2001 (WTC disaster in Manhattan, where I lived; severe downsizing at workplace resulted; job downgraded to Materials Coordinator),
1999 (became Localization Coordinator at Berlitz),
1997 (first moved to Manhattan from New Rochelle, NY),
1996 (began first major job as Systems Engineer in White Plains; moved to New Rochelle from Jersey City),
1995 (first moved to Jersey City from New Haven),
1994 (graduated from college),
1993 (took courses in recursive function theory, philosophical logic, and the lambda calculus, especially enjoying the lambda calculus; first exposure to Haskell in auditing a course on Haskell),
1992 (finished leave of absence and self-study of discrete mathematics; took a course in axiomatic set theory),
1991 (began leave of absence and self-study of discrete mathematics),
1990 (took a course on Pascal and hated it; embarked on Computer Science major; started learning Common Lisp and Scheme: hated Common Lisp because of all the funcalls and idiosyncracies, but enjoyed Scheme because of the relative simplicity and regularity of structure of the language; started learning Emacs; learned how much I did not know, and how stupid I was, and became chronically depressed),
1989 (moved from Tokyo to New Haven, and matriculated at college).

1989. Ah, there: Continue from the continuation of my life-process at that point: the early afternoon of August 31, 1989, just before leaving for Narita Airport to go to New York to take the bus therefrom to New Haven to begin my (dreaded) college studies.

No Emacs. No Scheme. No Haskell. No category theory. No chronic depression. Return of math phobia. Return of Japanese popular music. Return of a simple mind which is not depressed because it does not know how much it does not know. Return of interest in multimedia. Aha!

Multimedia: the missing link! At that time, I was very interested in the Fujitsu FM Towns, a Japanese personal computer modeled on the Macintosh, the interface of which was based on Smalltalk [4]! Proceeding to Smalltalk from this continuation would be relatively trivial!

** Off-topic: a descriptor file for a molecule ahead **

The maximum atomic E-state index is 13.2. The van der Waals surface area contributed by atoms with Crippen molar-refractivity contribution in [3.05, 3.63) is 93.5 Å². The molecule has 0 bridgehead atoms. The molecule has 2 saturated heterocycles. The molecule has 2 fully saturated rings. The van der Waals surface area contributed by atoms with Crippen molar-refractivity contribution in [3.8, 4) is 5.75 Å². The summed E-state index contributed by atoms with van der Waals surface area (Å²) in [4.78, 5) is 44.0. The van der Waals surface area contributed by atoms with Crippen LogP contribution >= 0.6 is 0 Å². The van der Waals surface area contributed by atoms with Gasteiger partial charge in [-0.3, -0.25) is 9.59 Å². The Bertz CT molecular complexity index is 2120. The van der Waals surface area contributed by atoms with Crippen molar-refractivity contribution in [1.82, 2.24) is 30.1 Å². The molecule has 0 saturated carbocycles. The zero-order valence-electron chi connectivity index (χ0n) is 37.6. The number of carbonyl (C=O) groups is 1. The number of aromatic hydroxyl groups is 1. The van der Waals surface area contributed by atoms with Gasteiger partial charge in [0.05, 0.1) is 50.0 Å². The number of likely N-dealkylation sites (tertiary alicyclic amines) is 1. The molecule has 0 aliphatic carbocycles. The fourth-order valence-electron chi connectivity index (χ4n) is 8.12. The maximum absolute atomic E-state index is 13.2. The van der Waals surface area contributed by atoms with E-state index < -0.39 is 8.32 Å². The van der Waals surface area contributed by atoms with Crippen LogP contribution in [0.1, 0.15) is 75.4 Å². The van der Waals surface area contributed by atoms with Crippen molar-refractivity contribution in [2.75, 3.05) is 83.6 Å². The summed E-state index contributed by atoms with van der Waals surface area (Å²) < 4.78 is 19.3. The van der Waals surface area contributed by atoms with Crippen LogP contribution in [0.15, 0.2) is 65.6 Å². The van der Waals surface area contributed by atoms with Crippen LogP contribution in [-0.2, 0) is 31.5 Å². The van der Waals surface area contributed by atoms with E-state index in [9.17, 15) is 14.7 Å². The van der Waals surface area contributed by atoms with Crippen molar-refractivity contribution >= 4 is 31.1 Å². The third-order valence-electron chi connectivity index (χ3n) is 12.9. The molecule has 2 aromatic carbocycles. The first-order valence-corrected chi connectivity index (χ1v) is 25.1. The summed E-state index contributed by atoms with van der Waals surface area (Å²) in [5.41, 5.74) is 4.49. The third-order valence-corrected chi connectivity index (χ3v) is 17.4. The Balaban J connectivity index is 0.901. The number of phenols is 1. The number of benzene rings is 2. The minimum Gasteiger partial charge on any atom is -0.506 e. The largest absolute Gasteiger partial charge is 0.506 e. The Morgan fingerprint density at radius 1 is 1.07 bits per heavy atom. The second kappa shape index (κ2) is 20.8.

Sometimes, one needs to move backward in order to move forward.

So I decided to resume my continuation from this point on, with a fresh mind.

Resuming continuation….

I awoke, as if from a trance.

The next day, I returned to my computer, continuing the continuation. Suddenly, this strange text-based interface on my screen called “Emacs” seemed like a monstrosity that some text-based hacker must have concocted just for the sheer challenge of mastering arcane keystroke-combinations. Yuck! There must be a way to do programming without having to master arcane keystroke-combinations.

Let’s see; where can I find a point-click-drag interface that allows me to program without having to use a textual editor … preferably, one similar to the graphical user interface of the Fujitsu FM Towns, based on the user interface of the Macintosh….

Aha! what’s this mouse-face-icon on my desktop labelled “Squeak?” Double-clicking on the icon labelled “Squeak”….

Hmm … a colorful background with illustrations. Sound. Multimedia. Point. Click. Drag. How intuitive: just like the Macintosh interface! Hmm … some research shows that it is an implementation of a language called “Smalltalk,” the interface of which was the basis for the Macintosh … what a coincidence … how curious…. I wonder who put it here….

Hmm … found a note here. It says, “Note to myself: Learn Squeak and Cobalt, and build a virtual world using Cobalt, using ideas described on the attached sheet.” Sure; why not?

[1] Hudak, Paul. “[Haskell-cafe] a regressive view of support for imperative programming in Haskell.” Online posting. 8 Aug. 2007. 25 Aug. 2009. <news://>. Also available at <>.

[2] Rees, Jonathan A. “JAR on Object-Oriented.” Online posting. 11 May 2003. 25 Aug. 2009. <>.

[3] Krishnamurthi, Shriram. “Teaching Programming Languages in a Post-Linnaean Age”. Cambridge:_2008 SIGPLAN Workshop on Programming Language Curriculum_ (2008): 81-83. <>.

[4] Kay, Alan C. “The Early History of Smalltalk.” Cambridge, Massachusetts: _History of Programming Languages: The second ACM SIGPLAN conference on History of programming languages_ (1993): 69-95. <>. Also available at <>.